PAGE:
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Saturday, February 15, 2014

Americans Steal Game From Russians In Pale 1980 Rematch

This morning the Team USA hockey squad won a disputed shootout victory over Team Russia (f/k/a/ the Soviets) in an eagerly-anticipated, overhyped and utterly pale by comparison rematch of the legendary 1980 Winter Olympics match where the Americans beat the Soviet hockey machine 4-3 at Lake Placid. (That victory, by the way, only ensured the Americans would win a medal; they had to beat Finland two days later to win the gold.)

This morning's game should have been a Russian victory.  A Fedor Tyutin slapshot from the point, seemingly deflected, entered the net after it had been knocked off its moorings by the American goaltender Jonathan Quick.  The refereees in the National Hockey League are alert to such net malfunctions and typically repost the net while play is in action.  What they were doing here is open to debate.  This goal, ruled a good goal on the ice only to be overturned upon review, would have given the Russians a 3-2 lead.  Instead, the game remained tied and ultimately was won by T.J. Oshie on his sixth shootout attempt.  (The use of the shootout is an abomination, much like the shootout in the old North American Soccer League and even penalty kicks in soccer's World Cup.)

But this game was no comparison to the Lake Placid "Miracle on Ice."  The 1980 United States squad was comprised of college kids, pure amateurs, although several were already professional caliber and right after the Olympics did turn professional.  (Watch carefully the end of the USA-Soviet game to see defenseman named Ken Morrow get extensive ice time. Within days of winning the gold medal he joined the NHL's New York Islanders and won silver -- the next four Stanley Cups.) The Soviet squad was crypto-professional and a highly identical squad had beaten National Hockey League all-stars in two of three games in the 1979 Challenge Cup. (Watch the Canadian telecast of the close Soviet victory in Game 2 at Madison Square Garden.) The upset was epic.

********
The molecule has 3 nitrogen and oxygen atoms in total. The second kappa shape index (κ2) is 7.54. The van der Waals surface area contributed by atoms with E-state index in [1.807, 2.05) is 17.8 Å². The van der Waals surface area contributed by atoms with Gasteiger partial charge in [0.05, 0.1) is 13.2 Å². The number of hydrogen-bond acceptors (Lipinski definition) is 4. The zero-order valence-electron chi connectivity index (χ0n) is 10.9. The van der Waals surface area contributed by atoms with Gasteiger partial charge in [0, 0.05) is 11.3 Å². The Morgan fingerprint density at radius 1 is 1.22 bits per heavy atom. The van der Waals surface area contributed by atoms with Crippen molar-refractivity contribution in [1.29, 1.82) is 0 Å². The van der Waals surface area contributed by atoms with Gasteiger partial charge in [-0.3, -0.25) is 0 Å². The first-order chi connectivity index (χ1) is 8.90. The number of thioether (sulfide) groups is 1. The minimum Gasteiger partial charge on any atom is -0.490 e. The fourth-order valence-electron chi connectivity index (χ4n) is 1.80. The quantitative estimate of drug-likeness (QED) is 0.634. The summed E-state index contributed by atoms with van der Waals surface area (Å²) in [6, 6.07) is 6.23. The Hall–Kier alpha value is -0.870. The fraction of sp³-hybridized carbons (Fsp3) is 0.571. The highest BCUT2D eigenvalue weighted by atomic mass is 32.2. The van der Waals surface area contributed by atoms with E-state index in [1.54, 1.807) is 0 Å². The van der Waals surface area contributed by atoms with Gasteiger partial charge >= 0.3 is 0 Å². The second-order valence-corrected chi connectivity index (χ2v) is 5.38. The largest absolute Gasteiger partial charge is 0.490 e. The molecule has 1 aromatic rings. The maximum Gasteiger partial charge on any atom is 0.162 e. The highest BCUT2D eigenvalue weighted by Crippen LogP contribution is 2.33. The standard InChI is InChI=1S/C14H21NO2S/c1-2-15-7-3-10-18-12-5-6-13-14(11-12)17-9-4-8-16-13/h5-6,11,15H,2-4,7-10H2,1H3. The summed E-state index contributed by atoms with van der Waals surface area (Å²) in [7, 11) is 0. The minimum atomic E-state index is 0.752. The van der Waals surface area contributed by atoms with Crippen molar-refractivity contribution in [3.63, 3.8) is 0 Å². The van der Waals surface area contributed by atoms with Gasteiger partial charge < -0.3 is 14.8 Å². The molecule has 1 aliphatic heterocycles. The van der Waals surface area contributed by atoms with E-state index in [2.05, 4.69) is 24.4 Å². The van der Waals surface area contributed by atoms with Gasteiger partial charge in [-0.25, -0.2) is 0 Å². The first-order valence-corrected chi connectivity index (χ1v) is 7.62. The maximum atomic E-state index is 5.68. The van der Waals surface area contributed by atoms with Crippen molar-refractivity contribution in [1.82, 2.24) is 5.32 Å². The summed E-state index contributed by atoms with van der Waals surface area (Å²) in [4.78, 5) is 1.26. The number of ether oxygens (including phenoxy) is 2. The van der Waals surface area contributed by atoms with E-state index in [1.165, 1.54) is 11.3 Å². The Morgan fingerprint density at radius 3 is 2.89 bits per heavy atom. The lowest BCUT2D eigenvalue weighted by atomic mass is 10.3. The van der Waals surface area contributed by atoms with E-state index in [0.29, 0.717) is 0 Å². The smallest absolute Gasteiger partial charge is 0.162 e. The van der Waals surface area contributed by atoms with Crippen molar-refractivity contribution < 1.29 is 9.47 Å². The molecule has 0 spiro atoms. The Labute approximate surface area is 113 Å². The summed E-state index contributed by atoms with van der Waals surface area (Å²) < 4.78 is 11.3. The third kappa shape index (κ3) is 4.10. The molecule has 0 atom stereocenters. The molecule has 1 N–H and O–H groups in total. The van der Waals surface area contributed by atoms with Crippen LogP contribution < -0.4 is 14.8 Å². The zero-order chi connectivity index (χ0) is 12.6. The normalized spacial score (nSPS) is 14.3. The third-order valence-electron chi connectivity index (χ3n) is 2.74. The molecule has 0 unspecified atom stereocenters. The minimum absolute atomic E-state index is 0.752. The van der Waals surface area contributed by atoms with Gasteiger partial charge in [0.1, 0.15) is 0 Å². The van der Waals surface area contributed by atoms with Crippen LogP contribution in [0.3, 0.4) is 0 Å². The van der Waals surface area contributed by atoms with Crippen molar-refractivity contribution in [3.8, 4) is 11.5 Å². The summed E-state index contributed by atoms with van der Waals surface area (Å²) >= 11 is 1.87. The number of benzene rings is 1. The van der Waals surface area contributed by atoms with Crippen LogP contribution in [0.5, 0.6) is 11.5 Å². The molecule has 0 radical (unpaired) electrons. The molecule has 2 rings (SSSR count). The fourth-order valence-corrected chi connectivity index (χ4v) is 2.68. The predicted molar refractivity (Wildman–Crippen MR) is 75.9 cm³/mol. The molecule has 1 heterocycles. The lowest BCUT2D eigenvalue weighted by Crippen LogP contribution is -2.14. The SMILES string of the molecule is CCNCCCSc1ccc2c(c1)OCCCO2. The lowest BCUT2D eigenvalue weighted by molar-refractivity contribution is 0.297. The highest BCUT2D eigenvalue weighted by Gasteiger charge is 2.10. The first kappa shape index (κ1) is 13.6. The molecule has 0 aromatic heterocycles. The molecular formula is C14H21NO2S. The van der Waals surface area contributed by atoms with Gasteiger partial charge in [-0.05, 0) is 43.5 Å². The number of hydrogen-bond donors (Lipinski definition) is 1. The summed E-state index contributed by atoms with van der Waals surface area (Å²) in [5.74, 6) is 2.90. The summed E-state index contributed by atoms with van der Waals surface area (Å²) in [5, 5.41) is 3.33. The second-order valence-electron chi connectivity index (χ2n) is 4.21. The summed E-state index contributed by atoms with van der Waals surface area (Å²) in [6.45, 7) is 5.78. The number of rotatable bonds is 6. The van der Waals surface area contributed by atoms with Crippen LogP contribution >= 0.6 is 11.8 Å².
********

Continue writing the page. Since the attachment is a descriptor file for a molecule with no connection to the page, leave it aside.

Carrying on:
Today's matchups, featuring players from the National Hockey League, are all professionals who have competed against one another (or in some cases are teammates). There is no mystery now.  Drop the 1980 comparisons.  You'll sound like a rank amateur if you make them.

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